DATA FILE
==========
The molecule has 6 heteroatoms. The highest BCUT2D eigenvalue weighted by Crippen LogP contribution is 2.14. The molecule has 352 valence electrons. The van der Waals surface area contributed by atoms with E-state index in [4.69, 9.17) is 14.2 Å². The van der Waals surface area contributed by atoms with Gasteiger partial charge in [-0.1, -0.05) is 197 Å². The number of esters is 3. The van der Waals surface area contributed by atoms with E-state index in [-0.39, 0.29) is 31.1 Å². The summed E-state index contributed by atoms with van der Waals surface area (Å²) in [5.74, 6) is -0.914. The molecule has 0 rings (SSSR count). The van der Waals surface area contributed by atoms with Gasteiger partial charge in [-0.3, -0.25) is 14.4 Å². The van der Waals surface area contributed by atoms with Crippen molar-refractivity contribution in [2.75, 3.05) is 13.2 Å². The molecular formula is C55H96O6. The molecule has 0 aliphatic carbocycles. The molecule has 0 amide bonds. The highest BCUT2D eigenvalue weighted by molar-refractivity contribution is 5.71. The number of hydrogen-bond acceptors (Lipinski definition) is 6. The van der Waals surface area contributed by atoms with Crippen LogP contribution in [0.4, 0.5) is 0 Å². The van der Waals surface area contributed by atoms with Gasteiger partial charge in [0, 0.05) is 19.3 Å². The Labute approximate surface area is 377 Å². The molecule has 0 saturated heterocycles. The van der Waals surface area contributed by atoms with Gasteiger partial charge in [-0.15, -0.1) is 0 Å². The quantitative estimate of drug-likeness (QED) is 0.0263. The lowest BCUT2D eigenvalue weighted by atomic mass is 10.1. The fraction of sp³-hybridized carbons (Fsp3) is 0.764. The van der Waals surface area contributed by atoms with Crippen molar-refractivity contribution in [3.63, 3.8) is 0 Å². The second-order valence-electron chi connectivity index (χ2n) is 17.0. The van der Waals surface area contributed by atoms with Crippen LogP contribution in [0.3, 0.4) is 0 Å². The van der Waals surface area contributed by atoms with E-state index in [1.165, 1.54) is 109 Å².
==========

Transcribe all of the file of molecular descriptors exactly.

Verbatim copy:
The molecule has 6 heteroatoms. The highest BCUT2D eigenvalue weighted by Crippen LogP contribution is 2.14. The molecule has 352 valence electrons. The van der Waals surface area contributed by atoms with E-state index in [4.69, 9.17) is 14.2 Å². The van der Waals surface area contributed by atoms with Gasteiger partial charge in [-0.1, -0.05) is 197 Å². The number of esters is 3. The van der Waals surface area contributed by atoms with E-state index in [-0.39, 0.29) is 31.1 Å². The summed E-state index contributed by atoms with van der Waals surface area (Å²) in [5.74, 6) is -0.914. The molecule has 0 rings (SSSR count). The van der Waals surface area contributed by atoms with Gasteiger partial charge in [-0.3, -0.25) is 14.4 Å². The van der Waals surface area contributed by atoms with Crippen molar-refractivity contribution in [2.75, 3.05) is 13.2 Å². The molecular formula is C55H96O6. The molecule has 0 aliphatic carbocycles. The molecule has 0 amide bonds. The highest BCUT2D eigenvalue weighted by molar-refractivity contribution is 5.71. The number of hydrogen-bond acceptors (Lipinski definition) is 6. The van der Waals surface area contributed by atoms with Crippen LogP contribution in [0.4, 0.5) is 0 Å². The van der Waals surface area contributed by atoms with Gasteiger partial charge in [0, 0.05) is 19.3 Å². The Labute approximate surface area is 377 Å². The molecule has 0 saturated heterocycles. The van der Waals surface area contributed by atoms with Gasteiger partial charge in [-0.15, -0.1) is 0 Å². The quantitative estimate of drug-likeness (QED) is 0.0263. The lowest BCUT2D eigenvalue weighted by atomic mass is 10.1. The fraction of sp³-hybridized carbons (Fsp3) is 0.764. The van der Waals surface area contributed by atoms with Crippen molar-refractivity contribution in [3.63, 3.8) is 0 Å². The second-order valence-electron chi connectivity index (χ2n) is 17.0. The van der Waals surface area contributed by atoms with Crippen LogP contribution in [0.3, 0.4) is 0 Å². The van der Waals surface area contributed by atoms with E-state index in [1.165, 1.54) is 109 Å².